Every dog has his day, and he may be having a lot of hot ones soon. Sunday, June 21 marks the first day of summer. It's the time of year when most of us (and our furry companions) spend more time outdoors. If you can't handle the heat, imagine what your fur-wearing friend feels like on hot, blistering days.
Did you know that dogs have a higher body temperature than humans? Their body temp averages between 101°F - 102.5°F. With this in mind, it's best to be dogged about keeping your canine companion cool during the dog days of summer. Here are seven helpful tips:
- Enjoy the water. When the temperature rises, take your dog for a dip in a pool, ocean or lake. Visit the beach or lake early in the morning or late in the afternoon. Try to avoid the hottest part of the day. If you don't live near a body of water, purchase a kiddie pool or break out the water hose or sprinkler and let your four-legged friend run wild and free in your backyard.
Go for a ride. Most dogs love to ride in the car with the windows or top down. Let him take in the sights and smells while his ears flap in the wind.
Break out the treats. Frozen treats are sure to make your dog happy and keep him cool during the summer months. Get creative and make your own treats at home. Try this simple recipe: 4 cups plain, low-fat yogurt, 2 tablespoons peanut butter, 3 ripe bananas, peeled and mashed. Puree all ingredients in a blender or food processor. Pour into ice cube trays and freeze until firm. No doggie bags will be necessary because he'll lap up every last bite.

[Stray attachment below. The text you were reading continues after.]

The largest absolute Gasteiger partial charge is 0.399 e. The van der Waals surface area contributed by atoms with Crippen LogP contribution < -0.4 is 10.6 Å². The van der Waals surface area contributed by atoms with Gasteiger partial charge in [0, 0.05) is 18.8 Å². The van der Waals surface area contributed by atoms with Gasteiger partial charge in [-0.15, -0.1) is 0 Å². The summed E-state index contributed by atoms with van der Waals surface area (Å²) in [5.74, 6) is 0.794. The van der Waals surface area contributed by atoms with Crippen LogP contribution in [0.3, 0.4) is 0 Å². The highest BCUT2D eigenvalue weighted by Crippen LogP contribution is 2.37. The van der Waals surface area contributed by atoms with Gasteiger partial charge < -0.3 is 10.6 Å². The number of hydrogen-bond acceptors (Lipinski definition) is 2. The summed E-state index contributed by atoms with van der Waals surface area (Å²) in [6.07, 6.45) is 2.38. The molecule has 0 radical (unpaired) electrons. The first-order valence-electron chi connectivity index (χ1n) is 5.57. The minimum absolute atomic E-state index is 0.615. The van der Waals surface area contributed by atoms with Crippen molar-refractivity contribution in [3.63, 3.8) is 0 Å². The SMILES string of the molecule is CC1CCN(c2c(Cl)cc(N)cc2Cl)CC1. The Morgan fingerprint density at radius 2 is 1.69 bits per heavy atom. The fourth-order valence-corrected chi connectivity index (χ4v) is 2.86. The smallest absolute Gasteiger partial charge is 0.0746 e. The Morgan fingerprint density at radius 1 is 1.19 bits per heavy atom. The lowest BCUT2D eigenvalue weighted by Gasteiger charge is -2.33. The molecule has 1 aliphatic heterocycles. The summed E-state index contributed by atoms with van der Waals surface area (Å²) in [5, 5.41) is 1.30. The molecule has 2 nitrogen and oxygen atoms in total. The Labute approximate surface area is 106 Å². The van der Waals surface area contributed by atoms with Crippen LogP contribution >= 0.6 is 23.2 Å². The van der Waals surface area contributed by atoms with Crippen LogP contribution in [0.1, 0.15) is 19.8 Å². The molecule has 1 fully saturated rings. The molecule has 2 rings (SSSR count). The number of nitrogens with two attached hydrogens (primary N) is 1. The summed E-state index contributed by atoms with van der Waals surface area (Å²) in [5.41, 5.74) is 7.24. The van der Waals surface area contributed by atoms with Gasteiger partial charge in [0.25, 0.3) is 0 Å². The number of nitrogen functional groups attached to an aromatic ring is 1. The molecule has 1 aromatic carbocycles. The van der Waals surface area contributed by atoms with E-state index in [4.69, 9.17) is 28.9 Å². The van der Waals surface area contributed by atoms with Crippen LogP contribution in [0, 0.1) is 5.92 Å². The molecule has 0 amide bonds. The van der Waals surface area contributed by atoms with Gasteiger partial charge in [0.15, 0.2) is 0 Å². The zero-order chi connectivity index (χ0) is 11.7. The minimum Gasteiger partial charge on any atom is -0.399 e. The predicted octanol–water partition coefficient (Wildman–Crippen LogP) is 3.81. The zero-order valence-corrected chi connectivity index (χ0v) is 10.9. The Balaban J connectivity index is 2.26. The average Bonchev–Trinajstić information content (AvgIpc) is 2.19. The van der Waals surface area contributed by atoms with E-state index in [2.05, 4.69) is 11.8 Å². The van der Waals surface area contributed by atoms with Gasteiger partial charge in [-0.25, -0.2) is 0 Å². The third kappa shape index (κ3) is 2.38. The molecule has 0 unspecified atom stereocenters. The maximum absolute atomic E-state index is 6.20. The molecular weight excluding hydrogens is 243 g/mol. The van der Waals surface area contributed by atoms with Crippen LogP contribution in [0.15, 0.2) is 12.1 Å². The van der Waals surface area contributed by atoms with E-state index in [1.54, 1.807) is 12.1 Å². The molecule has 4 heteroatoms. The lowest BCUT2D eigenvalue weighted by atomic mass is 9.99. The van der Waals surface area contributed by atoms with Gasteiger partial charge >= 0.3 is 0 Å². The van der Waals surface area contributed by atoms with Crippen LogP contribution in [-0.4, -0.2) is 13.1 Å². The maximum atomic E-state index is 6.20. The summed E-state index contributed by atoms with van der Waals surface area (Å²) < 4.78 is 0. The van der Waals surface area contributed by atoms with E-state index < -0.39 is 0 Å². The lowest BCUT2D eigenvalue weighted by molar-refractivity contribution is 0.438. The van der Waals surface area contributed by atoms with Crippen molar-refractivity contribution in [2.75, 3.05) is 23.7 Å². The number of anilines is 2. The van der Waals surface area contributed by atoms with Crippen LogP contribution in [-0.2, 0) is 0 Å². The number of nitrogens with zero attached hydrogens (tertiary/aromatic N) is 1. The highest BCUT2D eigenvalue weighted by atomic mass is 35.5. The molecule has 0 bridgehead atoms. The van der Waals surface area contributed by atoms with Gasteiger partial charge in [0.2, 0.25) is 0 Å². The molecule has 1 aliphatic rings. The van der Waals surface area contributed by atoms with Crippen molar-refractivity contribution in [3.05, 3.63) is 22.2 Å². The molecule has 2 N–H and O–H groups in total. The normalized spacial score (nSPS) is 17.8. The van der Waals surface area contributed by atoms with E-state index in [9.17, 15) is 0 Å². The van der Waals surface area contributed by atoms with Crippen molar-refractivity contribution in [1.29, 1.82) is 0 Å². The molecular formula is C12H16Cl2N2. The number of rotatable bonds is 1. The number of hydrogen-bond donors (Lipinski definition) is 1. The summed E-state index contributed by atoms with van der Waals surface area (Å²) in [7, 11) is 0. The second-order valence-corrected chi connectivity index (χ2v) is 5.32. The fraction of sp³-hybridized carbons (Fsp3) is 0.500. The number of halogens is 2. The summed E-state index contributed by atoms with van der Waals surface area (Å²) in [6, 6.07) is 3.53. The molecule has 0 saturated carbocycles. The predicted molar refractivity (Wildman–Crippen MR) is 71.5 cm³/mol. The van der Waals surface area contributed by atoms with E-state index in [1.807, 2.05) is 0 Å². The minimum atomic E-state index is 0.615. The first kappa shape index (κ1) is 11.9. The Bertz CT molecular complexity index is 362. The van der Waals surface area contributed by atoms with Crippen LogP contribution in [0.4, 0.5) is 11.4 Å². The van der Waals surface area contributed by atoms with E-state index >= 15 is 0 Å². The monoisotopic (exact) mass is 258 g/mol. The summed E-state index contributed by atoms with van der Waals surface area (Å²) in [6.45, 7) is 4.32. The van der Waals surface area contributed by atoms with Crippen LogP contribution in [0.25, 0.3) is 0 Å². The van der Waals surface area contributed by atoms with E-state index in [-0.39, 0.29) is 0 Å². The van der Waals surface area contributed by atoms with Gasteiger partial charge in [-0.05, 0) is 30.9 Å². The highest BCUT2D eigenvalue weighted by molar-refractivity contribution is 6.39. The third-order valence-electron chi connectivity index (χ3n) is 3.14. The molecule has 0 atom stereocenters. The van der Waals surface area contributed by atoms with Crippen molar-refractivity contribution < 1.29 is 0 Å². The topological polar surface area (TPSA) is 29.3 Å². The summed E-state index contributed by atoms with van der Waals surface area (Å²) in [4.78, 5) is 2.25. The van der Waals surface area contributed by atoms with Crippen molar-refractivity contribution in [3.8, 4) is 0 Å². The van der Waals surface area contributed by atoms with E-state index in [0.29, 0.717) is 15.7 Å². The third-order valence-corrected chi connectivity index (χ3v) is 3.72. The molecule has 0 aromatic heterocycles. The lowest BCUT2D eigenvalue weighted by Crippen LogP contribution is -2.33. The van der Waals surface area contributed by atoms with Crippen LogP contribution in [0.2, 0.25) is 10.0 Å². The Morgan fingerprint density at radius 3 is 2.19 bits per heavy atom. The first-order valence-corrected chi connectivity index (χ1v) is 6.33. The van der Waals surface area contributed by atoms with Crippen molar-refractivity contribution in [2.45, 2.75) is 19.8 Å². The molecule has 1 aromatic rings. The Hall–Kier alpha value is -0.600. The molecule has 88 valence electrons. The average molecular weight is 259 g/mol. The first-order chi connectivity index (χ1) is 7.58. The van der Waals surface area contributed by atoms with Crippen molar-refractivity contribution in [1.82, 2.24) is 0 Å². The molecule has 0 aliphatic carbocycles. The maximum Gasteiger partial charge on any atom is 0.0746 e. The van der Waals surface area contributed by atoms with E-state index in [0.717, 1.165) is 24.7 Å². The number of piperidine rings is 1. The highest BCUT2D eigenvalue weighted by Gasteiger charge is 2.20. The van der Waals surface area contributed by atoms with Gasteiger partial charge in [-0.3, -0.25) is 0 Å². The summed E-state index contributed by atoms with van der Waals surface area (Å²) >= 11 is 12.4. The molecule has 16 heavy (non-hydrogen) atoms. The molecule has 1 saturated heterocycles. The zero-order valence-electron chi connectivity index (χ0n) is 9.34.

Create a cooling pad. One way dogs sweat is through their paw pads. To cool your pup down, wet a towel with cool water and let him stand or lie on it. Create a breeze by setting a fan in front of him. Keep plenty of fresh clean water nearby at all times.
Protect the skin. Just like humans, dogs can also get too much sun. If they are outside for too long, they can get red skin that is tender to the touch. The most susceptible areas are the nose, ears and tummy. To soothe sunburned skin, give your dog an oatmeal bath, using lukewarm water and rolled oats ground into a powder (a coffee grinder, blender or food processor works fine). Add a few drops of neem oil to help heal his burns or apply an aloe vera gel for cooling relief.
Nurse summertime sores. Imagine stepping barefoot onto the hot pavement. It's important to remember that your dog's paws feel heat extremes, too. Avoid walking your dog on hot pavement or sand or invest in a pair of booties to keep the heat from burning your dog's paws. Keep your eye out for blisters, loose flaps of skin, and red, ulcerated patches. For minor burns, apply antibacterial wash and cover the paw with a loose bandage. For serious burns, visit your vet immediately.
Get back to nature. You won't be barking up the wrong tree if you take your pooch on a nature walk. The trees will provide shade to help keep his body temperature down. Always remember to pack a travel water bowl and some snacks. Nature and all its glory will offer lots of interesting sights and smells to keep your companion busy along the way and the fresh air will do you good.
For more tips, visit Jacqueline Whitmore's blog or sign up for her free newsletter.